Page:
Monkey Black Sekonic

Conclusion

The great thing about both methods is that you are not limited to only one or the other. When faced with a high-contrast scenario, all you have to do is assess your subject and decide which of the two methods will get you the more accurate metering. You can either fill up the frame with your subject or just use spot metering by itself. With either method, you are telling your camera what is the important element in the scene that needs to be properly exposed.

Properly-Exposed

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About

Joe is a rising fashion and commercial photographer based in Los Angeles, CA. He blends creativity and edge with a strong style of lighting and emotion in his photographs. Be sure to check out his work at www.fotosiamo.com and connect with him on Google Plus and on Facebook

4 Comments

  1. William Zhou

    It should be noted though that you are able to customize how big your spot meter’s radius is. I think that’s how it works, anyway.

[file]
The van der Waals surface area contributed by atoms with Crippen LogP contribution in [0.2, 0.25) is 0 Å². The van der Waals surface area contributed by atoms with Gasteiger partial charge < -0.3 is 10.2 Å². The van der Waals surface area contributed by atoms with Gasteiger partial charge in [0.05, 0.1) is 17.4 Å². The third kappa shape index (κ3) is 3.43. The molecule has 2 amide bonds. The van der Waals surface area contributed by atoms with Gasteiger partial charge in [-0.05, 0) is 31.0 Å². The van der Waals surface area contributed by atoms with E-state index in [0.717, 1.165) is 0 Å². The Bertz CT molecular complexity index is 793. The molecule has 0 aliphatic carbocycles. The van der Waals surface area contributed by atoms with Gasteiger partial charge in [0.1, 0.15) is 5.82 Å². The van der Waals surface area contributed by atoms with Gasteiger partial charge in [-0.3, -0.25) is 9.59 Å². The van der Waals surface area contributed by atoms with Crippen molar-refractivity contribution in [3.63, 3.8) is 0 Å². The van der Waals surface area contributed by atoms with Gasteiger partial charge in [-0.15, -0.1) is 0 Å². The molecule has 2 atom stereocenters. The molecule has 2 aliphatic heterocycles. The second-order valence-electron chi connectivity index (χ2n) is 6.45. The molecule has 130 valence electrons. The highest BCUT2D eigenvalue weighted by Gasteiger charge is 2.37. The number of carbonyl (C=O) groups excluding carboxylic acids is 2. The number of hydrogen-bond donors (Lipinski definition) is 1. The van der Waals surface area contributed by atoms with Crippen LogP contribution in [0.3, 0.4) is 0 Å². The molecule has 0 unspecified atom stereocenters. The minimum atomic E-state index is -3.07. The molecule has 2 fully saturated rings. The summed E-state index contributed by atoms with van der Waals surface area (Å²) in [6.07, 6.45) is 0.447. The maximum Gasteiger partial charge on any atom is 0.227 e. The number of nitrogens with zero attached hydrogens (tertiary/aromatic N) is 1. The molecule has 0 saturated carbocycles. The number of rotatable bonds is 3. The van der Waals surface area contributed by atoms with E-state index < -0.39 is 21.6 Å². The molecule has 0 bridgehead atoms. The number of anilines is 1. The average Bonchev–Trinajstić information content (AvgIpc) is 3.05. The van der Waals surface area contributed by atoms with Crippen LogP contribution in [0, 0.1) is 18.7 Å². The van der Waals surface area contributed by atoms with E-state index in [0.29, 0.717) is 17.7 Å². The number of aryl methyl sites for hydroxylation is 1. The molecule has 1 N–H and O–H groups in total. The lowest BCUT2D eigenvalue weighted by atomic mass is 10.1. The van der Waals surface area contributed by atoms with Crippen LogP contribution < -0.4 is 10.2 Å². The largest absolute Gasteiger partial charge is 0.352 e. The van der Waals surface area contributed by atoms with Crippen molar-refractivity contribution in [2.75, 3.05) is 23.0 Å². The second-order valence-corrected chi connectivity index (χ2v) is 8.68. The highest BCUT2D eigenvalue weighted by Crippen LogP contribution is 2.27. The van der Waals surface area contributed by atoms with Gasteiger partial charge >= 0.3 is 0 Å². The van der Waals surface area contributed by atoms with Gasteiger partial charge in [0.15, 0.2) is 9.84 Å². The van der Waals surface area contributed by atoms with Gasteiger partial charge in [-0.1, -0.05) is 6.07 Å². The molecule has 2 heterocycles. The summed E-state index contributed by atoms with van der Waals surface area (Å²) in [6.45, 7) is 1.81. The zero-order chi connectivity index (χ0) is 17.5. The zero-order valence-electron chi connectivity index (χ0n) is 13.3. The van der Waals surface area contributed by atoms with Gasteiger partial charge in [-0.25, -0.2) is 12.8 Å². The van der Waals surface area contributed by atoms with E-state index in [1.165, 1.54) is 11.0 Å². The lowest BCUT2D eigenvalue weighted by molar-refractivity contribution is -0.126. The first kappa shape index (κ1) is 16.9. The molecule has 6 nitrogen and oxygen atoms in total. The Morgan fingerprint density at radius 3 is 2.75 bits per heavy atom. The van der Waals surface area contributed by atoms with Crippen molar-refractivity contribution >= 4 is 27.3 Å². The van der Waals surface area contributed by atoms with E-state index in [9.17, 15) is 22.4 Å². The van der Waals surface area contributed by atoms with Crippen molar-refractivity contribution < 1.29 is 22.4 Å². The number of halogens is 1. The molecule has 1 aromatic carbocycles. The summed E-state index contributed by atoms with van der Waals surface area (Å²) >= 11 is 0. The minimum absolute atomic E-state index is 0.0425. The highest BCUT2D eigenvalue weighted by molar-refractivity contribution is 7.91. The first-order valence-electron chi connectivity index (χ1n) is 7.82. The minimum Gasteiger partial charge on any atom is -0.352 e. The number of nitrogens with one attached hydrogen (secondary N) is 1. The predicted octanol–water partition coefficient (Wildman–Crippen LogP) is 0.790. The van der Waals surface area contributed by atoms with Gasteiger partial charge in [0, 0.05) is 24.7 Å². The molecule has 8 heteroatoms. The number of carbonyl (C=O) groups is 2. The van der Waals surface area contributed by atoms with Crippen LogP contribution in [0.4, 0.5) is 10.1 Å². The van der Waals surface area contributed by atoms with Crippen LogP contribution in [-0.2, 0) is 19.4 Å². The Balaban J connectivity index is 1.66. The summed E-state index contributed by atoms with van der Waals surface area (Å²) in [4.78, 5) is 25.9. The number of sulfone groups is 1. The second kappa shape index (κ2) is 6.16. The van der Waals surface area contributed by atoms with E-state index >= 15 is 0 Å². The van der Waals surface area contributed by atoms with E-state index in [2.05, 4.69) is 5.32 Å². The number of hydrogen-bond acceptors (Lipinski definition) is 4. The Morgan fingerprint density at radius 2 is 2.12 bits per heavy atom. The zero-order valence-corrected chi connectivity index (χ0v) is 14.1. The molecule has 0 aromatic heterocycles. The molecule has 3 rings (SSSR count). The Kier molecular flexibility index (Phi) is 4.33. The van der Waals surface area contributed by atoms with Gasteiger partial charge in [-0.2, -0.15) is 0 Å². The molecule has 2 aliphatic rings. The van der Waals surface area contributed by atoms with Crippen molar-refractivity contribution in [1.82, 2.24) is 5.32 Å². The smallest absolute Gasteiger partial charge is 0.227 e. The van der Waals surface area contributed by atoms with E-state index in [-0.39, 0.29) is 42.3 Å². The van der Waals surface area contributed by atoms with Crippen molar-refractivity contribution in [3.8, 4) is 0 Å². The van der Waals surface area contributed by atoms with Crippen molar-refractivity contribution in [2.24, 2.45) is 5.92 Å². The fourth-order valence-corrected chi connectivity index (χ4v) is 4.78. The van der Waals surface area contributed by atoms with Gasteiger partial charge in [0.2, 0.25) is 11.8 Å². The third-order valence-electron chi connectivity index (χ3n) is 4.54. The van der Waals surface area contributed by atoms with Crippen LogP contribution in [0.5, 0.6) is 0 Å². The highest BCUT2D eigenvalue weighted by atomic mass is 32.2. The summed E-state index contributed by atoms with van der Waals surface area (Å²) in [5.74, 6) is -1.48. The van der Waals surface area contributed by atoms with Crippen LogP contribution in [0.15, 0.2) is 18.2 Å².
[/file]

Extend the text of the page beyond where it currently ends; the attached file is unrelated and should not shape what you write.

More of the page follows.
Reply 0
  2. Corokurin

    Do you have any suggestions on how to fix this in Photoshop after the photo is already taken?

    Reply 0
  3. Four Tips on How to Properly Meter Exposure in Snow Free Photography Tips Tutorials Reviews and Wordpress Themes | Photography tips and photography tutorials and more

    [...] like my previous article, Two Easy Ways to Properly Expose High Contrast or Backlit Scenes, you can also use your camera’s spot meter or just get in close to your subject to read the [...]

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  4. Ellen

    This is all very well if the subject is not a large landscape in its entirety at midday. Are there any methods that would help to tone down the high contrast, apart from using a filter?

    Reply 0